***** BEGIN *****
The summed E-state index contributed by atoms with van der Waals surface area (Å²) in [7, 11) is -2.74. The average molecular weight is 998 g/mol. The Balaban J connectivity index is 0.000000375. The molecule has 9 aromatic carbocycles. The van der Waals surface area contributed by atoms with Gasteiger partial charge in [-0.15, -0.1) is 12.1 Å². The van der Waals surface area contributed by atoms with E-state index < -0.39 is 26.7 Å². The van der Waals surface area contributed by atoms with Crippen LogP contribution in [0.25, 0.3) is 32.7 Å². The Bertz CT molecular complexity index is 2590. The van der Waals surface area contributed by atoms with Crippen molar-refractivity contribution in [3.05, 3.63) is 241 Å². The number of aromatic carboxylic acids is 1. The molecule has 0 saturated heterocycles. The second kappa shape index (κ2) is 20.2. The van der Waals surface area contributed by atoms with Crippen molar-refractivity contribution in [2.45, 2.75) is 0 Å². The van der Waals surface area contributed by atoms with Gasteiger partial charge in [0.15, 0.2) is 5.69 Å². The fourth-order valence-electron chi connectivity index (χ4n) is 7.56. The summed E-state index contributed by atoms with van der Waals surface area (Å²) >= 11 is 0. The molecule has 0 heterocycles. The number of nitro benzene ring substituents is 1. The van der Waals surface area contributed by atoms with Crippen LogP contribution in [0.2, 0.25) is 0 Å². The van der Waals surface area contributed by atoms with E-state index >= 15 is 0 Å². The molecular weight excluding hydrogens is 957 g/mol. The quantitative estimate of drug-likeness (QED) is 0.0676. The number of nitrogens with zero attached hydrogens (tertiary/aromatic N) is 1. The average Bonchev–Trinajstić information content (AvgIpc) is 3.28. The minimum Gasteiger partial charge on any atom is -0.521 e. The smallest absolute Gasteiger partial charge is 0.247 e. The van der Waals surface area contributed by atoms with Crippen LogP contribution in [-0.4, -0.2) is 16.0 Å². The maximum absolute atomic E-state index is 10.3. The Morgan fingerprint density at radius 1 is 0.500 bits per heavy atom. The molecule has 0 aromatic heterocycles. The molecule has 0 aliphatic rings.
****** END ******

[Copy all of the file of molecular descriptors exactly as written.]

The summed E-state index contributed by atoms with van der Waals surface area (Å²) in [7, 11) is -2.74. The average molecular weight is 998 g/mol. The Balaban J connectivity index is 0.000000375. The molecule has 9 aromatic carbocycles. The van der Waals surface area contributed by atoms with Gasteiger partial charge in [-0.15, -0.1) is 12.1 Å². The van der Waals surface area contributed by atoms with E-state index < -0.39 is 26.7 Å². The van der Waals surface area contributed by atoms with Crippen LogP contribution in [0.25, 0.3) is 32.7 Å². The Bertz CT molecular complexity index is 2590. The van der Waals surface area contributed by atoms with Crippen molar-refractivity contribution in [3.05, 3.63) is 241 Å². The number of aromatic carboxylic acids is 1. The molecule has 0 saturated heterocycles. The second kappa shape index (κ2) is 20.2. The van der Waals surface area contributed by atoms with Crippen molar-refractivity contribution in [2.45, 2.75) is 0 Å². The van der Waals surface area contributed by atoms with Gasteiger partial charge in [0.15, 0.2) is 5.69 Å². The fourth-order valence-electron chi connectivity index (χ4n) is 7.56. The summed E-state index contributed by atoms with van der Waals surface area (Å²) >= 11 is 0. The molecule has 0 heterocycles. The number of nitro benzene ring substituents is 1. The van der Waals surface area contributed by atoms with Crippen LogP contribution in [0.2, 0.25) is 0 Å². The van der Waals surface area contributed by atoms with E-state index >= 15 is 0 Å². The molecular weight excluding hydrogens is 957 g/mol. The quantitative estimate of drug-likeness (QED) is 0.0676. The number of nitrogens with zero attached hydrogens (tertiary/aromatic N) is 1. The average Bonchev–Trinajstić information content (AvgIpc) is 3.28. The minimum Gasteiger partial charge on any atom is -0.521 e. The smallest absolute Gasteiger partial charge is 0.247 e. The van der Waals surface area contributed by atoms with Crippen LogP contribution in [-0.4, -0.2) is 16.0 Å². The maximum absolute atomic E-state index is 10.3. The Morgan fingerprint density at radius 1 is 0.500 bits per heavy atom. The molecule has 0 aromatic heterocycles. The molecule has 0 aliphatic rings.